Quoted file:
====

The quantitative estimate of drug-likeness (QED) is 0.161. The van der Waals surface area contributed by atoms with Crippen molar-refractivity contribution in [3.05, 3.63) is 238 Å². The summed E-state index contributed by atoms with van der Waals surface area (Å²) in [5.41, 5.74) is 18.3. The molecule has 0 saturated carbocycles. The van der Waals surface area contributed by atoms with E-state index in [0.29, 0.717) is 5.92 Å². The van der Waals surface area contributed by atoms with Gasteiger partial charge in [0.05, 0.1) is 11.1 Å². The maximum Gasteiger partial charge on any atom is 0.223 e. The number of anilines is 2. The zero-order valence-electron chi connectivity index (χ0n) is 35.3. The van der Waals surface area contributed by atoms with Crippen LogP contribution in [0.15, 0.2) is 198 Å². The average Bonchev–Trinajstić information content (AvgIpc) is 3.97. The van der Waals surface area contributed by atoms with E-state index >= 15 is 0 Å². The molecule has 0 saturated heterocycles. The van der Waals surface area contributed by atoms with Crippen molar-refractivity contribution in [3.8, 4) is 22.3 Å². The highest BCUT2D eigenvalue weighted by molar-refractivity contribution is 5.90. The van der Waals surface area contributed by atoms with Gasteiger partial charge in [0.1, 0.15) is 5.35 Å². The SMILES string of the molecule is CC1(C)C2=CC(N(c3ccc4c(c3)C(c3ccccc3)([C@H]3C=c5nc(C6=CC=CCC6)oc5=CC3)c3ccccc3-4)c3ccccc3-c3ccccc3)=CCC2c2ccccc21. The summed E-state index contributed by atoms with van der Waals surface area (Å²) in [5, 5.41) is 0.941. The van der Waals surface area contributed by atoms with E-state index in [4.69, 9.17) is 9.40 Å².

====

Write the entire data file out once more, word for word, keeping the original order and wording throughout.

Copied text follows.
The quantitative estimate of drug-likeness (QED) is 0.161. The van der Waals surface area contributed by atoms with Crippen molar-refractivity contribution in [3.05, 3.63) is 238 Å². The summed E-state index contributed by atoms with van der Waals surface area (Å²) in [5.41, 5.74) is 18.3. The molecule has 0 saturated carbocycles. The van der Waals surface area contributed by atoms with E-state index in [0.29, 0.717) is 5.92 Å². The van der Waals surface area contributed by atoms with Gasteiger partial charge in [0.05, 0.1) is 11.1 Å². The maximum Gasteiger partial charge on any atom is 0.223 e. The number of anilines is 2. The zero-order valence-electron chi connectivity index (χ0n) is 35.3. The van der Waals surface area contributed by atoms with Crippen LogP contribution in [0.15, 0.2) is 198 Å². The average Bonchev–Trinajstić information content (AvgIpc) is 3.97. The van der Waals surface area contributed by atoms with E-state index >= 15 is 0 Å². The molecule has 0 saturated heterocycles. The van der Waals surface area contributed by atoms with Crippen molar-refractivity contribution in [3.8, 4) is 22.3 Å². The highest BCUT2D eigenvalue weighted by molar-refractivity contribution is 5.90. The van der Waals surface area contributed by atoms with Gasteiger partial charge in [0.1, 0.15) is 5.35 Å². The SMILES string of the molecule is CC1(C)C2=CC(N(c3ccc4c(c3)C(c3ccccc3)([C@H]3C=c5nc(C6=CC=CCC6)oc5=CC3)c3ccccc3-4)c3ccccc3-c3ccccc3)=CCC2c2ccccc21. The summed E-state index contributed by atoms with van der Waals surface area (Å²) in [5, 5.41) is 0.941. The van der Waals surface area contributed by atoms with E-state index in [4.69, 9.17) is 9.40 Å².